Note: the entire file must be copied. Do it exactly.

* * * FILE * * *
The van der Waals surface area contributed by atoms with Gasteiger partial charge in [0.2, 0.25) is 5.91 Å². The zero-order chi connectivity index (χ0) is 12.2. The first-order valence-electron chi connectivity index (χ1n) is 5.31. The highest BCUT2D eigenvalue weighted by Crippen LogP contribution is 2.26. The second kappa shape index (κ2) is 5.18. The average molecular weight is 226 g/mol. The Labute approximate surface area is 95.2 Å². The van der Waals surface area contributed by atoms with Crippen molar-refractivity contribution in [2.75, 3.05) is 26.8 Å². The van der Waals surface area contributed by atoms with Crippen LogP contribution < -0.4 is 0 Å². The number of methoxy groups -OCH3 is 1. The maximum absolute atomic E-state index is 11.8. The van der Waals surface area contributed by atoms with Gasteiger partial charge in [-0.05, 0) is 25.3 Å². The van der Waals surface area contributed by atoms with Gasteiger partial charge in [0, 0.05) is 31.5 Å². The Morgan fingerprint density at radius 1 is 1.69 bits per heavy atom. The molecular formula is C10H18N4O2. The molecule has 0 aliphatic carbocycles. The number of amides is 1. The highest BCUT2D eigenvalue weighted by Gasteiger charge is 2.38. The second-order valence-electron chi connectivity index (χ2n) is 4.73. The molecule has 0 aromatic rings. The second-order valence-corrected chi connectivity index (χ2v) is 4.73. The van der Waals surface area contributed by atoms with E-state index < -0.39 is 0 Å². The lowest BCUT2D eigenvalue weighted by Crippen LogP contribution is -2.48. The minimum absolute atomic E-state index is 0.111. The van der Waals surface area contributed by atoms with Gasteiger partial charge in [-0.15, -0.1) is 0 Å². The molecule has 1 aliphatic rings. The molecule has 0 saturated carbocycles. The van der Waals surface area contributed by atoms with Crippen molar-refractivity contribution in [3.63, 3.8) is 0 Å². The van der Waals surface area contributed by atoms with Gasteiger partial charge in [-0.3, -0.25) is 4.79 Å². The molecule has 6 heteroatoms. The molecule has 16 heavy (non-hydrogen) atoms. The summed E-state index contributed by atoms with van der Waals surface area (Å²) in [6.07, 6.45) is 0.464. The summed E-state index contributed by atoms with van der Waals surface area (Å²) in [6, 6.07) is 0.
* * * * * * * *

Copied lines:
The van der Waals surface area contributed by atoms with Gasteiger partial charge in [0.2, 0.25) is 5.91 Å². The zero-order chi connectivity index (χ0) is 12.2. The first-order valence-electron chi connectivity index (χ1n) is 5.31. The highest BCUT2D eigenvalue weighted by Crippen LogP contribution is 2.26. The second kappa shape index (κ2) is 5.18. The average molecular weight is 226 g/mol. The Labute approximate surface area is 95.2 Å². The van der Waals surface area contributed by atoms with Crippen molar-refractivity contribution in [2.75, 3.05) is 26.8 Å². The van der Waals surface area contributed by atoms with Crippen LogP contribution < -0.4 is 0 Å². The number of methoxy groups -OCH3 is 1. The maximum absolute atomic E-state index is 11.8. The van der Waals surface area contributed by atoms with Gasteiger partial charge in [-0.05, 0) is 25.3 Å². The van der Waals surface area contributed by atoms with Gasteiger partial charge in [0, 0.05) is 31.5 Å². The Morgan fingerprint density at radius 1 is 1.69 bits per heavy atom. The molecular formula is C10H18N4O2. The molecule has 0 aliphatic carbocycles. The number of amides is 1. The highest BCUT2D eigenvalue weighted by Gasteiger charge is 2.38. The second-order valence-electron chi connectivity index (χ2n) is 4.73. The molecule has 0 aromatic rings. The second-order valence-corrected chi connectivity index (χ2v) is 4.73. The van der Waals surface area contributed by atoms with E-state index < -0.39 is 0 Å². The lowest BCUT2D eigenvalue weighted by Crippen LogP contribution is -2.48. The minimum absolute atomic E-state index is 0.111. The van der Waals surface area contributed by atoms with Gasteiger partial charge in [-0.15, -0.1) is 0 Å². The molecule has 1 aliphatic rings. The molecule has 0 saturated carbocycles. The van der Waals surface area contributed by atoms with Crippen molar-refractivity contribution in [3.63, 3.8) is 0 Å². The van der Waals surface area contributed by atoms with Gasteiger partial charge in [-0.3, -0.25) is 4.79 Å². The molecule has 6 heteroatoms. The molecule has 16 heavy (non-hydrogen) atoms. The summed E-state index contributed by atoms with van der Waals surface area (Å²) in [6.07, 6.45) is 0.464. The summed E-state index contributed by atoms with van der Waals surface area (Å²) in [6, 6.07) is 0.